Economic Freedom and the Trade-off between Inequality and Growth

Policy Reports | Economy

No. 309
Monday, March 31, 2008
by Gerald W. Scully

Executive Summary

One of government’s biggest challenges is to develop policies that raise the standard of living in a society without creating large income gaps between the rich and poor.  But to a great extent, raising living standards and redistributing income are mutually exclusive goals.

Up to some level, government can contribute to economic growth by building infrastructure, expanding educational opportunities, and providing for national defense and public health.  Beyond these activities, however, government intervention in market outcomes tends to be about income redistribution. Taxation reduces incentives to work, save and invest. If tax revenue is merely redistributed from some people to others, rather than spent on raising productive potential, the net consequence will be lower national income.

This study examines the effect of economic freedom on economic growth and income inequality.  It also examines the trade-off between income inequality and economic growth.  It includes data for 26 advanced countries, including some newly industrializing Asian nations.
It measures economic freedom by constructing an index based on 10 components of government policy, including the share of government-owned enterprises in the economy and the top marginal tax rates.  Income inequality is measured as market-based income, as represented by a Gini coefficient, which ranges from 0 (meaning everybody has the exactly the same income) to 1 (meaning one person has all the income).  Economic growth is defined as the real growth in per capita gross domestic product (GDP) in U.S. dollars.

All else equal, the central findings are:

  • Freer economies enjoy higher rates of economic growth than less free ones.
  • Freer economies are more equal economies; economic freedom reduces inequality by increasing the share of market income going to the poor and lowering the share going to the rich.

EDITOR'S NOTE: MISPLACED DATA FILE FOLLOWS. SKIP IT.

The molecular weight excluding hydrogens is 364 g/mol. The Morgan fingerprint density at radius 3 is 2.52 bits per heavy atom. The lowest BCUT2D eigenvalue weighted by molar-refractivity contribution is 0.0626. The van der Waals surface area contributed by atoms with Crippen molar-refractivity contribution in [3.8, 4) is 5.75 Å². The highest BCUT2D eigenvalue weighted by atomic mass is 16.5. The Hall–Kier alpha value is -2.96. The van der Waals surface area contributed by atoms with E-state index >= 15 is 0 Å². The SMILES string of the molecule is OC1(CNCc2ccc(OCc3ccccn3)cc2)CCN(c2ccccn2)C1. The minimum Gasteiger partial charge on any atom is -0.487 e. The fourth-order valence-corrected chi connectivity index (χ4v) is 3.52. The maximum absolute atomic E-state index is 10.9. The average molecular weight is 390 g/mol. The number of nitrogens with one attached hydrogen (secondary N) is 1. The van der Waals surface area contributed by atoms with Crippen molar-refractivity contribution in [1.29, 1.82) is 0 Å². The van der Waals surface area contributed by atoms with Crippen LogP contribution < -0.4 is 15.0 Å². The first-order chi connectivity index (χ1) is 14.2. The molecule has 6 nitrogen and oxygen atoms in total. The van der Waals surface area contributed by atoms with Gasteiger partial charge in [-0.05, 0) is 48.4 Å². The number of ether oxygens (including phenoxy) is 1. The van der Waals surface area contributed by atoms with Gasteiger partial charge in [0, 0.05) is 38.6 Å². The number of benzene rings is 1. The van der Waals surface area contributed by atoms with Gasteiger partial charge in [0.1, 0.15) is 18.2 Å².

• Economic growth increases income inequality, but the effect is small.
  • Overall, the increase in inequality from economic growth is outweighed by the reduction in inequality caused by greater economic freedom — creating a net benefit to lower income groups.

Conversely, nations in which the government more aggressively redistributes income have significantly lower rates of economic growth.  In the long run, this income redistribution hurts the poor.  For example, among the countries analyzed in this study:

  • Lowering a country’s Gini coefficient by 0.01 would require reducing the income share of the rich by 0.6 percent and redistributing it to others.
  • However, this would lower the economic growth rate by 1.6 percentage points (from 2.3 percent to 0.7 percent).
  • With the transfer, but a lower growth rate, average household income in the lowest group would reach only $8,050 after 25 years, instead of the $10,320 that would be achieved without the transfer.

This study confirms that a relatively free market with a limited role for government will, over time, produce the greatest economic benefits for the lowest income earners.

The higher income brought about by economic growth ultimately raises the incomes of low-income households more than an increase in the equality of incomes brought about by a redistribution of income.

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